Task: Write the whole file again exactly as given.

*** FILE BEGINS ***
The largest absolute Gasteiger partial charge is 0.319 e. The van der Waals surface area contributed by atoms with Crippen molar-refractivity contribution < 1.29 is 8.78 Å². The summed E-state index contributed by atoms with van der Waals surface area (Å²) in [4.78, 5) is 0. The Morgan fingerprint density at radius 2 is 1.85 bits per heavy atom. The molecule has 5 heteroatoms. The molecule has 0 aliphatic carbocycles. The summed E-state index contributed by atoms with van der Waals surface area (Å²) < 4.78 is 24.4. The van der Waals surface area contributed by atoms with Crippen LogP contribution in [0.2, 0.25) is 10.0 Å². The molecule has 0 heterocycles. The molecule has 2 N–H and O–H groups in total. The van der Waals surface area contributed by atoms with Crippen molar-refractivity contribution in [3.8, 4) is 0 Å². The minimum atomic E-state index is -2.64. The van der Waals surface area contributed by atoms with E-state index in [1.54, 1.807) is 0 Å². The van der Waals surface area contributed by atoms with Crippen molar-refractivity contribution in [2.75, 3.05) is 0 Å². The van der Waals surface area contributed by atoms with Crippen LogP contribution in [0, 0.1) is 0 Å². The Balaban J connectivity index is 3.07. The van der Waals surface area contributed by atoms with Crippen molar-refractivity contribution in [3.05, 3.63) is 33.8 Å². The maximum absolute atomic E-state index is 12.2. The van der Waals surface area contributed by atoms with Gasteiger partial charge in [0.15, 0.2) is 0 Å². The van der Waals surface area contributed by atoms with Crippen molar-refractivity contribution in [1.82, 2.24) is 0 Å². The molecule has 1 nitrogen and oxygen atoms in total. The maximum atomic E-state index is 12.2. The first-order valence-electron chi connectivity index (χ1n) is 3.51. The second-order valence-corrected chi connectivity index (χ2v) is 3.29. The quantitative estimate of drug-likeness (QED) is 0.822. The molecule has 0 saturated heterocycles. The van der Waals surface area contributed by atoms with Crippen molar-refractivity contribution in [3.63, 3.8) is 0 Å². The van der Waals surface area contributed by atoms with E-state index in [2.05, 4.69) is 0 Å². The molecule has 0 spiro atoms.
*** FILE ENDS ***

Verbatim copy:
The largest absolute Gasteiger partial charge is 0.319 e. The van der Waals surface area contributed by atoms with Crippen molar-refractivity contribution < 1.29 is 8.78 Å². The summed E-state index contributed by atoms with van der Waals surface area (Å²) in [4.78, 5) is 0. The Morgan fingerprint density at radius 2 is 1.85 bits per heavy atom. The molecule has 5 heteroatoms. The molecule has 0 aliphatic carbocycles. The summed E-state index contributed by atoms with van der Waals surface area (Å²) < 4.78 is 24.4. The van der Waals surface area contributed by atoms with Crippen LogP contribution in [0.2, 0.25) is 10.0 Å². The molecule has 0 heterocycles. The molecule has 2 N–H and O–H groups in total. The van der Waals surface area contributed by atoms with Crippen molar-refractivity contribution in [3.8, 4) is 0 Å². The minimum atomic E-state index is -2.64. The van der Waals surface area contributed by atoms with E-state index in [1.54, 1.807) is 0 Å². The van der Waals surface area contributed by atoms with Crippen molar-refractivity contribution in [2.75, 3.05) is 0 Å². The van der Waals surface area contributed by atoms with Crippen LogP contribution in [0, 0.1) is 0 Å². The Balaban J connectivity index is 3.07. The van der Waals surface area contributed by atoms with Crippen molar-refractivity contribution in [3.05, 3.63) is 33.8 Å². The maximum absolute atomic E-state index is 12.2. The van der Waals surface area contributed by atoms with Gasteiger partial charge in [0.15, 0.2) is 0 Å². The van der Waals surface area contributed by atoms with Crippen molar-refractivity contribution in [1.82, 2.24) is 0 Å². The molecule has 1 nitrogen and oxygen atoms in total. The maximum atomic E-state index is 12.2. The first-order valence-electron chi connectivity index (χ1n) is 3.51. The second-order valence-corrected chi connectivity index (χ2v) is 3.29. The quantitative estimate of drug-likeness (QED) is 0.822. The molecule has 0 saturated heterocycles. The van der Waals surface area contributed by atoms with Crippen molar-refractivity contribution in [3.63, 3.8) is 0 Å². The van der Waals surface area contributed by atoms with E-state index in [2.05, 4.69) is 0 Å². The molecule has 0 spiro atoms.